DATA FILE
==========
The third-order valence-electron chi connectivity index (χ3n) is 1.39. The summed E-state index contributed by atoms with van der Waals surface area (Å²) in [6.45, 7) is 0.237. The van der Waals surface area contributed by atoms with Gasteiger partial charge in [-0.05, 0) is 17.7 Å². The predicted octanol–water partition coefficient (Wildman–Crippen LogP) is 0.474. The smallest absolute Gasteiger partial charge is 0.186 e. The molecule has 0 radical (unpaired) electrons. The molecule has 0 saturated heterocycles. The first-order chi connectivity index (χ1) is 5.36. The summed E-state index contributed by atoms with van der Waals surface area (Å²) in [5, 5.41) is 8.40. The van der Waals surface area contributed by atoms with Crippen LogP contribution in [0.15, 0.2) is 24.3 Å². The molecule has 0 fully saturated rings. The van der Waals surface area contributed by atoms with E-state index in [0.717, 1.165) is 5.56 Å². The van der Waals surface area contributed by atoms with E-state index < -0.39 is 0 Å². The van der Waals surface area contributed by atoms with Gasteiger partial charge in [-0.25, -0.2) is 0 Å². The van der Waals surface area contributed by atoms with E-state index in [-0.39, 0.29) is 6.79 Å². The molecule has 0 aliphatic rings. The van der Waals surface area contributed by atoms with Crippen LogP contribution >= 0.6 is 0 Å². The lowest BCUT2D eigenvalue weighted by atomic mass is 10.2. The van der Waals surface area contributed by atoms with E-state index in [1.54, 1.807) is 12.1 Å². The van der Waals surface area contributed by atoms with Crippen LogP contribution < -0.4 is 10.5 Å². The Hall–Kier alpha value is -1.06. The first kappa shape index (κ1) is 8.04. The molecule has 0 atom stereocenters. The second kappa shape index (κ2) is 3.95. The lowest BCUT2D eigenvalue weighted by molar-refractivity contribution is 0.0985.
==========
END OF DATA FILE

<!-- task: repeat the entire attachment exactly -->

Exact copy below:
The third-order valence-electron chi connectivity index (χ3n) is 1.39. The summed E-state index contributed by atoms with van der Waals surface area (Å²) in [6.45, 7) is 0.237. The van der Waals surface area contributed by atoms with Gasteiger partial charge in [-0.05, 0) is 17.7 Å². The predicted octanol–water partition coefficient (Wildman–Crippen LogP) is 0.474. The smallest absolute Gasteiger partial charge is 0.186 e. The molecule has 0 radical (unpaired) electrons. The molecule has 0 saturated heterocycles. The first-order chi connectivity index (χ1) is 5.36. The summed E-state index contributed by atoms with van der Waals surface area (Å²) in [5, 5.41) is 8.40. The van der Waals surface area contributed by atoms with Crippen LogP contribution in [0.15, 0.2) is 24.3 Å². The molecule has 0 fully saturated rings. The van der Waals surface area contributed by atoms with E-state index in [0.717, 1.165) is 5.56 Å². The van der Waals surface area contributed by atoms with E-state index < -0.39 is 0 Å². The van der Waals surface area contributed by atoms with Gasteiger partial charge in [-0.25, -0.2) is 0 Å². The van der Waals surface area contributed by atoms with E-state index in [-0.39, 0.29) is 6.79 Å². The molecule has 0 aliphatic rings. The van der Waals surface area contributed by atoms with Crippen LogP contribution >= 0.6 is 0 Å². The lowest BCUT2D eigenvalue weighted by atomic mass is 10.2. The van der Waals surface area contributed by atoms with E-state index in [1.54, 1.807) is 12.1 Å². The van der Waals surface area contributed by atoms with Crippen LogP contribution < -0.4 is 10.5 Å². The Hall–Kier alpha value is -1.06. The first kappa shape index (κ1) is 8.04. The molecule has 0 atom stereocenters. The second kappa shape index (κ2) is 3.95. The lowest BCUT2D eigenvalue weighted by molar-refractivity contribution is 0.0985.